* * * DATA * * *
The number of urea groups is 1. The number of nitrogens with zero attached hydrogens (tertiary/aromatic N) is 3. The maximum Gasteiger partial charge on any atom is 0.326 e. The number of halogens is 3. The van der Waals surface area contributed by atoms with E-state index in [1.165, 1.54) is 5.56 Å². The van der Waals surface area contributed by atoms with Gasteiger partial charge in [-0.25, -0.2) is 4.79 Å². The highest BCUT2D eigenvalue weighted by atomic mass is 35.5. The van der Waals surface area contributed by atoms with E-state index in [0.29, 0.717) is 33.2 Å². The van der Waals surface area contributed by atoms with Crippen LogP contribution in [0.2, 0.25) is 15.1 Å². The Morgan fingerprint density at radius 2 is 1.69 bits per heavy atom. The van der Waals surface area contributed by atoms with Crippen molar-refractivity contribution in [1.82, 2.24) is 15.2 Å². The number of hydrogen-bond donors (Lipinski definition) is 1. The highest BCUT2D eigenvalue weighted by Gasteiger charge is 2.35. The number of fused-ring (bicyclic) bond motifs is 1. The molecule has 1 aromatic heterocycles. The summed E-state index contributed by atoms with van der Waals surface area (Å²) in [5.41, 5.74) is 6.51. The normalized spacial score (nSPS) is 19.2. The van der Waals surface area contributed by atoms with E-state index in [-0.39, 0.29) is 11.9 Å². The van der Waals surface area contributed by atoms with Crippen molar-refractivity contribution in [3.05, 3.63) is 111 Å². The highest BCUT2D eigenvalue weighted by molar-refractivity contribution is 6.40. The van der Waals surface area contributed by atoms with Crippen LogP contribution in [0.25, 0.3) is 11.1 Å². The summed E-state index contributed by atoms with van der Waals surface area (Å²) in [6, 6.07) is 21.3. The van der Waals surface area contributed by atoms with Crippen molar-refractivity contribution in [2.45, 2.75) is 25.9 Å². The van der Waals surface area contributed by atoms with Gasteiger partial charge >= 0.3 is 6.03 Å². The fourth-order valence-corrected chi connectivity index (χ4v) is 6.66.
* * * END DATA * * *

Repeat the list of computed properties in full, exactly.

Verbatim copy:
The number of urea groups is 1. The number of nitrogens with zero attached hydrogens (tertiary/aromatic N) is 3. The maximum Gasteiger partial charge on any atom is 0.326 e. The number of halogens is 3. The van der Waals surface area contributed by atoms with E-state index in [1.165, 1.54) is 5.56 Å². The van der Waals surface area contributed by atoms with Gasteiger partial charge in [-0.25, -0.2) is 4.79 Å². The highest BCUT2D eigenvalue weighted by atomic mass is 35.5. The van der Waals surface area contributed by atoms with E-state index in [0.29, 0.717) is 33.2 Å². The van der Waals surface area contributed by atoms with Crippen LogP contribution in [0.2, 0.25) is 15.1 Å². The Morgan fingerprint density at radius 2 is 1.69 bits per heavy atom. The van der Waals surface area contributed by atoms with Crippen molar-refractivity contribution in [1.82, 2.24) is 15.2 Å². The number of hydrogen-bond donors (Lipinski definition) is 1. The highest BCUT2D eigenvalue weighted by Gasteiger charge is 2.35. The number of fused-ring (bicyclic) bond motifs is 1. The molecule has 1 aromatic heterocycles. The summed E-state index contributed by atoms with van der Waals surface area (Å²) in [5.41, 5.74) is 6.51. The normalized spacial score (nSPS) is 19.2. The van der Waals surface area contributed by atoms with E-state index in [-0.39, 0.29) is 11.9 Å². The van der Waals surface area contributed by atoms with Crippen molar-refractivity contribution in [3.05, 3.63) is 111 Å². The highest BCUT2D eigenvalue weighted by molar-refractivity contribution is 6.40. The van der Waals surface area contributed by atoms with Crippen LogP contribution in [0.25, 0.3) is 11.1 Å². The summed E-state index contributed by atoms with van der Waals surface area (Å²) in [6, 6.07) is 21.3. The van der Waals surface area contributed by atoms with Crippen molar-refractivity contribution in [2.45, 2.75) is 25.9 Å². The van der Waals surface area contributed by atoms with Gasteiger partial charge >= 0.3 is 6.03 Å². The fourth-order valence-corrected chi connectivity index (χ4v) is 6.66.